Ask LH: Can I Trust OneDrive With My Personal Data?

Ask LH: Can I Trust OneDrive With My Personal Data?

Hi Lifehacker, I recently signed up for Microsoft’s OneDrive, but I’m still not sure: can data I store there be manipulated, copied or accessed by Microsoft staff? I have all the personal information on my drive now synced, and it’s something of a concern. Thanks, Driving Me Crazy

Dear DMC,

Putting any kind of data into the cloud involves a rather obvious leap of faith because you’re implicitly placing data onto a service over which you don’t have any control.

In the specific case of Microsoft’s One Drive, the relevant documents to peruse are covered by Microsoft as part of its services agreement and privacy statements. Microsoft states that it:

may disclose information and content to Microsoft affiliates and vendors; when required by law or to respond to valid legal process; to protect our customers; to protect lives; and to maintain the security of our services. We may also disclose information and content to protect the rights or property of Microsoft – however, if we receive information indicating that someone is using our services to traffic in stolen intellectual or physical property of Microsoft, we will not inspect a customer’s private content ourselves, but we may refer the matter to law enforcement.

So the practical upshot of all that? It’s mostly unlikely that a specific Microsoft staffer will go snooping through your private photos, but in the case of legal requests or where the server itself sniffs out that you happen to have a lot of large files that correspond with, say, popular Hollywood movie titles, you may end up being referred to law enforcement authorities, who may also come knocking at Microsoft’s door.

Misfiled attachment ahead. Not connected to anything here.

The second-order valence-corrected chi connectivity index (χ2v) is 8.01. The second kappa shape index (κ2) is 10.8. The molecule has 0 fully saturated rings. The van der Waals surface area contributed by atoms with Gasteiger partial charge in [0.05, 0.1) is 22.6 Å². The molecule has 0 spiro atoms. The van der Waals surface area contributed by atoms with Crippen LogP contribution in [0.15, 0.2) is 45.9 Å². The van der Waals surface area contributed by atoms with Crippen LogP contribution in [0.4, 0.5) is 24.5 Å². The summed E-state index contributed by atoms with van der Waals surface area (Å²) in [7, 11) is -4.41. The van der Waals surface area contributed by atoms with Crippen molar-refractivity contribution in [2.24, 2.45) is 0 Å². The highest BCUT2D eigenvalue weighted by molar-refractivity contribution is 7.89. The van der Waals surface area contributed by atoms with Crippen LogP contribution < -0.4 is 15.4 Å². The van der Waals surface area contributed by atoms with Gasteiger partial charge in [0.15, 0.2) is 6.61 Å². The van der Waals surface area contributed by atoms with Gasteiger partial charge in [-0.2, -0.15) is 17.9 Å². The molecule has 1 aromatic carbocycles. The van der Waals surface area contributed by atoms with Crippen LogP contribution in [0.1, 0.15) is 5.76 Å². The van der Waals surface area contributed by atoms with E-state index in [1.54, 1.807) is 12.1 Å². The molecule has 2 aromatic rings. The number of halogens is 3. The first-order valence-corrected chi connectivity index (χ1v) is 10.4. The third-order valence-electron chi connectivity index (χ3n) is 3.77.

OneDrive also doesn’t offer encryption as standard, which isn’t ideal if you’re notably privacy-minded. But for day-to-day use, any cloud service is unlikely to put you at risk.


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  • The nice thing missing from MS’s statements there? That they won’t use it to ram products and services down your throat. Or let others do so.

  • Turn on 2 form authentication at the veryleast. My outlook account was sending out spam for a while to my contacts. I think that someone may have got my password – at the time I had sensitive documents in my OneDrive. I removed the data and turned on 2-form authentication.

  • DMC – personally I think you’re pretty safe, but if you’re genuinely concerned about your privacy and data, you should look into Steve Gibson’s approach to TrustNo1 privacy.

    • Or, go with another Gibson favourite – Encrypt! If I didn’t regulary use OneDrive on my iPhone/web my whole drive would be encrypted, but I think I will create one particular folder to be encrypted – containing personal data etc.

  • My brother once sent me a file via one drive and I ended up logged in as him. Said my name in the corner but the settings button went to his details and I could access his files. Have never used it again.

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